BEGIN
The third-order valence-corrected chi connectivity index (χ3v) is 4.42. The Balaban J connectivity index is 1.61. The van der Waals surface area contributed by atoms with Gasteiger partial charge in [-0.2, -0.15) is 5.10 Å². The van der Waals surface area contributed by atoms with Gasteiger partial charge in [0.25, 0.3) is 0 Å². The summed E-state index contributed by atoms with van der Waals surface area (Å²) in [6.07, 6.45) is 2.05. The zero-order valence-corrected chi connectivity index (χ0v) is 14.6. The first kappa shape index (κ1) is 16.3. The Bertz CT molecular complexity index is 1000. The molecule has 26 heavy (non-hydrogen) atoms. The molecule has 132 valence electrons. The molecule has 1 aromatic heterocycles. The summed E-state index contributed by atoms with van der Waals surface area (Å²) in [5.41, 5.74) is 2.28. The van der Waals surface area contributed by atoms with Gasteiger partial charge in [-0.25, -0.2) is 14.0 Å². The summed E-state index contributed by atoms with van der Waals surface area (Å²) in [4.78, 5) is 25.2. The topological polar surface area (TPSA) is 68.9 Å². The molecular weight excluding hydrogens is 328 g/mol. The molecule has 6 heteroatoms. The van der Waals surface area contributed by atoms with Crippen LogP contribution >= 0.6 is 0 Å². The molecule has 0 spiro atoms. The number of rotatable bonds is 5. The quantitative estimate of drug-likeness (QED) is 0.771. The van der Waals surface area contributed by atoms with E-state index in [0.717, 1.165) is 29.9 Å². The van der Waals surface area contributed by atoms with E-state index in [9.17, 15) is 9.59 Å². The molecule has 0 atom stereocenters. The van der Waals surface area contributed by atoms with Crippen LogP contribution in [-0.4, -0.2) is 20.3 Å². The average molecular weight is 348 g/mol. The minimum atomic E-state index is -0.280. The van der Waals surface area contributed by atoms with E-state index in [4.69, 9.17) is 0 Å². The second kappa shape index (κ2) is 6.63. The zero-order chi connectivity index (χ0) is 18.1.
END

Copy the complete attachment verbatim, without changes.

The third-order valence-corrected chi connectivity index (χ3v) is 4.42. The Balaban J connectivity index is 1.61. The van der Waals surface area contributed by atoms with Gasteiger partial charge in [-0.2, -0.15) is 5.10 Å². The van der Waals surface area contributed by atoms with Gasteiger partial charge in [0.25, 0.3) is 0 Å². The summed E-state index contributed by atoms with van der Waals surface area (Å²) in [6.07, 6.45) is 2.05. The zero-order valence-corrected chi connectivity index (χ0v) is 14.6. The first kappa shape index (κ1) is 16.3. The Bertz CT molecular complexity index is 1000. The molecule has 26 heavy (non-hydrogen) atoms. The molecule has 132 valence electrons. The molecule has 1 aromatic heterocycles. The summed E-state index contributed by atoms with van der Waals surface area (Å²) in [5.41, 5.74) is 2.28. The van der Waals surface area contributed by atoms with Gasteiger partial charge in [-0.25, -0.2) is 14.0 Å². The summed E-state index contributed by atoms with van der Waals surface area (Å²) in [4.78, 5) is 25.2. The topological polar surface area (TPSA) is 68.9 Å². The molecular weight excluding hydrogens is 328 g/mol. The molecule has 6 heteroatoms. The van der Waals surface area contributed by atoms with Crippen LogP contribution >= 0.6 is 0 Å². The molecule has 0 spiro atoms. The number of rotatable bonds is 5. The quantitative estimate of drug-likeness (QED) is 0.771. The van der Waals surface area contributed by atoms with E-state index in [0.717, 1.165) is 29.9 Å². The van der Waals surface area contributed by atoms with E-state index in [9.17, 15) is 9.59 Å². The molecule has 0 atom stereocenters. The van der Waals surface area contributed by atoms with Crippen LogP contribution in [-0.4, -0.2) is 20.3 Å². The average molecular weight is 348 g/mol. The minimum atomic E-state index is -0.280. The van der Waals surface area contributed by atoms with E-state index in [4.69, 9.17) is 0 Å². The second kappa shape index (κ2) is 6.63. The zero-order chi connectivity index (χ0) is 18.1.